Vanessa Bowman, a North Reading resident, competed in her first dragon boating race in 2015. Less than two years later, the 47-year-old will be racing in the dragon boating World Championship in Kunming, China, this October. If you’ve never heard of dragon boating, it is, simply put, a boat of 20 paddlers, a drummer, and a steers person paddling to cross the finish faster than their competition. It’s a team sport in its purest form that encompasses the elements of power, speed, synchronization, and endurance (California Dragon Boat Association).
A London native, Bowman has been athletic all her life; rugby, netball, running, and sailing (while she was living in California) are all in her repertoire. She discovered dragon boating using meetup.com, a social media site for events, to find a team event on the water, and uncovered a passion.
Photo by Rachel Belino
Bowman started training for the dragon boating championship at Fitness Within in Reading last November shortly after she moved to the North Shore. Fitness Within is described by Robin Krane, marketing director and co-owner of the gym, as a “personal training studio specializing in one-on-one training, small group training, and boot camps,” and by trainer Aaron Kaeble as “pretty dope.”
Studio director and owner Domenic Prisco explains how Fitness Within “creates a unique experience for everyone. Programs are designed daily by each of the trainers, so they’re not cookie-cutter.” Clients can work with more than one trainer, and get a different workout with each one. “We can take people from all walks of life – body building, dragon boating, prediabetic folks looking to lose weight – whatever their goals are, they’re confident that with us, they’ll get from point A to point B,” says Prisco. The studio puts focus less on body weight and muscle mass, and more on the client’s health as a whole.
Bowman has an intensive training schedule: in addition to her Tuesday and Sunday training at Fitness Within with Kaeble, she regularly dragon boats and outrigger canoes on the Charles River. Outriggers are a type of Polynesian canoe [think Moana] with lateral support floats. “They’re good for training because you can do it alone,” says Bowman.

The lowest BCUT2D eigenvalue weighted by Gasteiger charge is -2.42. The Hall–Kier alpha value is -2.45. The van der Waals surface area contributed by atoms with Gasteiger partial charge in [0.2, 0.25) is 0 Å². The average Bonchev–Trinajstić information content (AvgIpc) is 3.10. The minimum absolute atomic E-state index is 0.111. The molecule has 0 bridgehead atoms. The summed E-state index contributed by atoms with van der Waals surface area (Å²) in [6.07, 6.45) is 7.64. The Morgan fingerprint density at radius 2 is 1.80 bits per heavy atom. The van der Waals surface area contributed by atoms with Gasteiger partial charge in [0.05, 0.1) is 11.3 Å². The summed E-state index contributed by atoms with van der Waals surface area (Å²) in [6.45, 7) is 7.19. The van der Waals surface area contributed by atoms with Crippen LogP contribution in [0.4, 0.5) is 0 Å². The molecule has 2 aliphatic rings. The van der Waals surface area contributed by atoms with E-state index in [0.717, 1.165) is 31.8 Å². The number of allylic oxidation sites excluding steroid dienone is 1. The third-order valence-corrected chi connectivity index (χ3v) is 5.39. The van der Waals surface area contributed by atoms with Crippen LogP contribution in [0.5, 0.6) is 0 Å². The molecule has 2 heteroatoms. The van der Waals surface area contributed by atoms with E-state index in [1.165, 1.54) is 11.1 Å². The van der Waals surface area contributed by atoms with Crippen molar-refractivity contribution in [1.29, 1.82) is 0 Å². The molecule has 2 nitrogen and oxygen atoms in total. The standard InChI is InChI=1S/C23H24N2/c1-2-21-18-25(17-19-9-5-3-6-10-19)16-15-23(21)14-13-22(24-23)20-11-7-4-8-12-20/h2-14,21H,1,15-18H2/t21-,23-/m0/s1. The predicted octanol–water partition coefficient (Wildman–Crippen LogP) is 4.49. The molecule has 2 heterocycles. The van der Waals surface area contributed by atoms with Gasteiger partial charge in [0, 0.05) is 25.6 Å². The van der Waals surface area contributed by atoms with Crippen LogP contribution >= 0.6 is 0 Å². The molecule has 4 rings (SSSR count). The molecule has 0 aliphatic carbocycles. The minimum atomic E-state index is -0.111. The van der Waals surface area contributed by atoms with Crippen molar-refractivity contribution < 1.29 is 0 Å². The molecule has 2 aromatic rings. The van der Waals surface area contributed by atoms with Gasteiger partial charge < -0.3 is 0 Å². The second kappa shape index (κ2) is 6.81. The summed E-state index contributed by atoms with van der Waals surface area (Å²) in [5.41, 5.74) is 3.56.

October 18 through 23 of this year, Bowman will be competing on the Dianchi Lake in Kunming alongside dragon boating teams from almost every country in the world. The dragon boating world championships take place every two years, in Canada two years ago and in Hungary two years before. Bowman will be competing on the Senior A team.
The process of making Team USA began a year ago, in August of last year, when dragon boaters who have decided to compete have their first test on a rowing machine and submit their numbers. They completed a second test two months later, then Bowman went to DC last October for the first camp, where she was tested on strength and rowing requirements and videotaped for technique to see “how well you blend with the boat, if you can stay in time with everyone else, your stroke, and your body positioning,” says Bowman. After similar camps in Philadelphia and in Florida over the next few months, the Team USA list was finally announced.
Bowman is interested in trying out for Team USA’s premium team for future championships, and she’s also excited to watch Boston’s dragon boating scene grow. It’s a sport that’s bigger in the Asian community, but that has grown in popularity in Boston in the past several years. When asked where she sees herself going after the championship in October, Bowman says, with a laugh, “to bed!”